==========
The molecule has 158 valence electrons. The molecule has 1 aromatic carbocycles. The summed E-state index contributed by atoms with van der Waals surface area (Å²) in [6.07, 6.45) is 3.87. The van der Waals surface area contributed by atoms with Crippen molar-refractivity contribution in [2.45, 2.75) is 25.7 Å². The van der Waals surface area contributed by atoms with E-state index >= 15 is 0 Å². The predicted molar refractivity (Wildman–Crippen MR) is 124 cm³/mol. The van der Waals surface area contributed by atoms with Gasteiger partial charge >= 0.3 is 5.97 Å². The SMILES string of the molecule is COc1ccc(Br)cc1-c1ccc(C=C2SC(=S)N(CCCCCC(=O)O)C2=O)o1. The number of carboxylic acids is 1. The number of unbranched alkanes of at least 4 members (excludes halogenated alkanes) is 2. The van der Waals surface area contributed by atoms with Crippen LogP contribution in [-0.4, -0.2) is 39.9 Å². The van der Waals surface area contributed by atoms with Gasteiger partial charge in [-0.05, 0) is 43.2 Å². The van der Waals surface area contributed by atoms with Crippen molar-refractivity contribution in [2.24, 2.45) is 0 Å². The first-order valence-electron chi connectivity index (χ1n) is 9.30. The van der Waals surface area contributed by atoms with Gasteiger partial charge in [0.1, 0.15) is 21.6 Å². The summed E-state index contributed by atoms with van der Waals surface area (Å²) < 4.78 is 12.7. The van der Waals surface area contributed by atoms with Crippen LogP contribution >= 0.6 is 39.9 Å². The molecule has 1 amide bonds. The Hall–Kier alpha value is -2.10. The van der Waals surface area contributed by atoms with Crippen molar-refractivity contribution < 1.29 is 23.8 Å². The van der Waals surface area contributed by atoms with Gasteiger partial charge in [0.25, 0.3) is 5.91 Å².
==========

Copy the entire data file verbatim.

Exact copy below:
The molecule has 158 valence electrons. The molecule has 1 aromatic carbocycles. The summed E-state index contributed by atoms with van der Waals surface area (Å²) in [6.07, 6.45) is 3.87. The van der Waals surface area contributed by atoms with Crippen molar-refractivity contribution in [2.45, 2.75) is 25.7 Å². The van der Waals surface area contributed by atoms with E-state index >= 15 is 0 Å². The predicted molar refractivity (Wildman–Crippen MR) is 124 cm³/mol. The van der Waals surface area contributed by atoms with Gasteiger partial charge >= 0.3 is 5.97 Å². The SMILES string of the molecule is COc1ccc(Br)cc1-c1ccc(C=C2SC(=S)N(CCCCCC(=O)O)C2=O)o1. The number of carboxylic acids is 1. The number of unbranched alkanes of at least 4 members (excludes halogenated alkanes) is 2. The van der Waals surface area contributed by atoms with Crippen LogP contribution in [-0.4, -0.2) is 39.9 Å². The van der Waals surface area contributed by atoms with Gasteiger partial charge in [-0.05, 0) is 43.2 Å². The van der Waals surface area contributed by atoms with Crippen molar-refractivity contribution in [2.24, 2.45) is 0 Å². The first-order valence-electron chi connectivity index (χ1n) is 9.30. The van der Waals surface area contributed by atoms with Gasteiger partial charge in [0.1, 0.15) is 21.6 Å². The summed E-state index contributed by atoms with van der Waals surface area (Å²) < 4.78 is 12.7. The van der Waals surface area contributed by atoms with Crippen LogP contribution >= 0.6 is 39.9 Å². The molecule has 1 amide bonds. The Hall–Kier alpha value is -2.10. The van der Waals surface area contributed by atoms with Crippen molar-refractivity contribution < 1.29 is 23.8 Å². The van der Waals surface area contributed by atoms with Gasteiger partial charge in [0.25, 0.3) is 5.91 Å².